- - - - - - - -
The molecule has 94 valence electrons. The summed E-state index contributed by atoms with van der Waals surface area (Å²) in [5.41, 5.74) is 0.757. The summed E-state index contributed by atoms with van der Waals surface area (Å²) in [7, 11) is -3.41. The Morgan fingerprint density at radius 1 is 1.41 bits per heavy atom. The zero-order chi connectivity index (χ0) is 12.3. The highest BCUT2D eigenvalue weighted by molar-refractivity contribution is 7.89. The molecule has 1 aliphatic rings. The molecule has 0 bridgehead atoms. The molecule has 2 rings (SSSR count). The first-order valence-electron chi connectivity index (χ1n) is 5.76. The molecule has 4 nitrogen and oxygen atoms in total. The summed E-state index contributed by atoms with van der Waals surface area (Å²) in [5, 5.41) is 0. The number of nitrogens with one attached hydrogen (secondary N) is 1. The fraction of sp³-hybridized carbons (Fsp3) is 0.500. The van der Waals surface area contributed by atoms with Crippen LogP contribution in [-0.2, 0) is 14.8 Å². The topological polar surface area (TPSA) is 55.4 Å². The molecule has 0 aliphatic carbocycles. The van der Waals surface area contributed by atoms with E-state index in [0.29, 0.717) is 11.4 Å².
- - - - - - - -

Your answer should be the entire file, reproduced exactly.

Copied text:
The molecule has 94 valence electrons. The summed E-state index contributed by atoms with van der Waals surface area (Å²) in [5.41, 5.74) is 0.757. The summed E-state index contributed by atoms with van der Waals surface area (Å²) in [7, 11) is -3.41. The Morgan fingerprint density at radius 1 is 1.41 bits per heavy atom. The zero-order chi connectivity index (χ0) is 12.3. The highest BCUT2D eigenvalue weighted by molar-refractivity contribution is 7.89. The molecule has 1 aliphatic rings. The molecule has 0 bridgehead atoms. The molecule has 2 rings (SSSR count). The first-order valence-electron chi connectivity index (χ1n) is 5.76. The molecule has 4 nitrogen and oxygen atoms in total. The summed E-state index contributed by atoms with van der Waals surface area (Å²) in [5, 5.41) is 0. The number of nitrogens with one attached hydrogen (secondary N) is 1. The fraction of sp³-hybridized carbons (Fsp3) is 0.500. The van der Waals surface area contributed by atoms with Crippen LogP contribution in [-0.2, 0) is 14.8 Å². The topological polar surface area (TPSA) is 55.4 Å². The molecule has 0 aliphatic carbocycles. The van der Waals surface area contributed by atoms with E-state index in [0.29, 0.717) is 11.4 Å².